The article notes that the electorate hoped that a coalition backing the Socialist candidate would have more success negotiating economic concessions than the center right administration of Nicolas Sarkozy. So far they have raised taxes on the wealthy and… not much else. Sounds a bit like the political impasse in the US, except without the strength of the US economic recovery. Last night President François Hollande was on national television asking that austerity programs be put on hold and promising not to raise taxes. As in the US, politics drives politicians to support programs that seem contrary to good economic principles. From our perspective, we are wishing for the French (and for the US) a speedy economic recovery.

Romain Hatchuel: Whats French for Economic Nonsense? –

Holocaust in Paris

Wall of Names

Wall of Names

Holocaust in Paris

Monday started the Jewish celebration of Passover, the religious holidays that commemorate the portion of Exodus where God spares (passes over) the Israelite first born sons and kills the first born sons of Egypt as what you might call a last straw to convince the Pharaoh to release the Israelites from from slavery in Egypt. This event followed a long period of having tried through Moses lesser measures to obtain their release (the last of 10 plagues). It is the beginning of the long, 40 year exodus of Moses and the Israelites from Egypt to the promised land. During Passover the Jewish followers consume unleavened bread and a Passover meal, as well as observing other religious traditions commemorating the release and hasty flight of the Israelites from Egypt.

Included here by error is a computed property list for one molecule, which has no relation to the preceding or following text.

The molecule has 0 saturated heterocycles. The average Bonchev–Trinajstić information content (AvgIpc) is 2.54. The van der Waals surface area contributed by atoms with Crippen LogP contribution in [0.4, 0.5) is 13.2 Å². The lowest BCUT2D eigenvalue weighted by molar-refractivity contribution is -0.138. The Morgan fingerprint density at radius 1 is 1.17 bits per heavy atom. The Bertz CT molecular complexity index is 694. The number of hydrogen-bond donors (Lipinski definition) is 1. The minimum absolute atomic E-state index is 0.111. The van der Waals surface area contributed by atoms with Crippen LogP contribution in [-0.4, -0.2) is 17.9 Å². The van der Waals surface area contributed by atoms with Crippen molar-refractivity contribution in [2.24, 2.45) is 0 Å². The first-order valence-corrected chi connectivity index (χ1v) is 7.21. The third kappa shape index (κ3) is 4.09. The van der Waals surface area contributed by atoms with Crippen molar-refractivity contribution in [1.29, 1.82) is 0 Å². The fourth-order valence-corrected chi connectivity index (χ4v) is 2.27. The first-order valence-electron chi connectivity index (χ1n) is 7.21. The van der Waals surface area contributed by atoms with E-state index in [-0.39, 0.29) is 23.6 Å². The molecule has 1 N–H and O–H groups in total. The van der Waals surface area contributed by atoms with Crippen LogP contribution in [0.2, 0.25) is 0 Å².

With Passover as the backdrop, look now at our neighborhood. Just across the Seine is the Marais, a traditional Jewish neighborhood in Old Paris. Even when the nobility had occupied the Marais in the 1600’s, Jewish merchants had settled in the area as clothing makers and participants in the City’s financial and banking business. After most nobility had left the area, numerous Eastern European Jews immigrated to Paris and the Marais in the 1800’s.

You may never have heard about the devastation of the Holocaust in Paris. In 1940 there were about 175,000 Jewish residents of Paris. Many fled when the Germans invaded in May of 1940, and by September there were about 150,000 remaining, including about 64,000 foreigners. In 1942 the Germans with the assistance of French police began a systematic deportation of foreign and stateless Jews. In June 1942, Jews in Paris were ordered to wear yellow Star of David badges for easy identification. In July French police concentrated 13,000 Jews in a sports area in south central Paris, and by year’s end nearly 30,000 had been deported. Many more went into hiding, so that by mid 1943 only about 60,000 Jews remained in the city. In early 1944, the Germans began to deport Jewish citizens of France as well. By the time Paris was liberated, at least 50,000 Parisian Jews, most of them foreign-born, had been deported and murdered. You can find more information from the US Holocaust Museum.